Supreme Court Justice Samuel Alito mocks world leaders for criticizing abortion ruling

Justice Samuel Alito, who was one of the judges who voted to overturn Roe v. Wade, has poked fun at foreign leaders who criticized the US for overturning the ruling.

Alito was speaking at a conference in Rome when he took aim at several world leaders, including the UK Prime Minister Boris Johnson, who Alito said “paid the price” for disputing the decision.

“I had the honour this term of writing I think the only supreme court decision in the history of that institution that has been lambasted by a whole string of foreign leaders who felt perfectly fine commenting on American law,” Alito said.

“One of these was Boris Johnson, but he paid the price,” Alito said, receiving a positive response from the audience. Boris Johnson, who resigned recently as a result of appointing Chris Pincher as the deputy chief whip, described removing Roe V Wade as “a big step backwards.”

Alito also hit out at another British figure in Price Harry, who recently made a speech at the UN, saying: “From the horrific war in Ukraine to the rolling back of constitutional rights here in the United States, we are witnessing a global assault on democracy and freedom…”

Alito took offense at the comparison made by Prince Harry. “What really wounded me was when the Duke of Sussex addressed the United Nations and seemed to compare the decision whose name may not be spoken with the Russian attack on Ukraine,” Alito said.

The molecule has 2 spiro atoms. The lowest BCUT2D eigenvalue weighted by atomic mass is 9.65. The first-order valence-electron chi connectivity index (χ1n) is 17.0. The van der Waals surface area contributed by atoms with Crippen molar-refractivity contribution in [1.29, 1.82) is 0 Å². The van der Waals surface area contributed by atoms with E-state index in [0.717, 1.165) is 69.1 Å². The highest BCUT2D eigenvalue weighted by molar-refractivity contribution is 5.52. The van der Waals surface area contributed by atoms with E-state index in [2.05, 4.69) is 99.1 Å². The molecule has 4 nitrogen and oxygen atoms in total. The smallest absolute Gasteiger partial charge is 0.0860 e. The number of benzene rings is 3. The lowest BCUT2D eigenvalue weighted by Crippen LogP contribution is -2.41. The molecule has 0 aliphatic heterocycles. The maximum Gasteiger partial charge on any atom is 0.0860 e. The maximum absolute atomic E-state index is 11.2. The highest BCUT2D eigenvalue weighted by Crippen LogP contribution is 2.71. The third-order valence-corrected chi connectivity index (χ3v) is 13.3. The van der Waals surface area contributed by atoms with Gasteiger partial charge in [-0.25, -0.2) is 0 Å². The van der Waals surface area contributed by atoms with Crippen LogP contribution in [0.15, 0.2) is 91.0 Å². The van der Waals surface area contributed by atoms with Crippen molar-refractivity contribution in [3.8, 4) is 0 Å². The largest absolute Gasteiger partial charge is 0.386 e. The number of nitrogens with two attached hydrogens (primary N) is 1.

Alito also referenced Canadian Prime Minister Justin Trudeau and French President Emmanuel Macron in his speech who were critical of The Supreme Court ruling, noting that both men “are still in office.”

Alexandria Ocasio-Cortez (D-NY) tweeted that Alito’s “politicized remarks” should be somewhat alarming to voters. Ocasio-Cortez went onto say that the “Supreme Court is in a legitimacy crisis.”

A recent Gallup poll has shown that only 25% of Americans have confidence in the Supreme Court. This is down from 36% in 2021. The poll also showed that Between 1973 and 2006, an average of 47% of U.S. adults had confidence in the Supreme Court.




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Paul, 37, is from Scotland in the UK, but currently lives and works in Bangkok. Paul has worked in different industries such as telemarketing, retail, hospitality, farming, insurance, and teaching, where he works now. He teaches at an all-girls High School in Bangkok. “It’s a lot of work, but I love my job.” Paul has an active interest in politics. His reason for writing for FBA is to offer people the facts and allow them to make up their own minds. Whilst he believes opinion columns have their place, it is also important that people can have accurate news with no bias.

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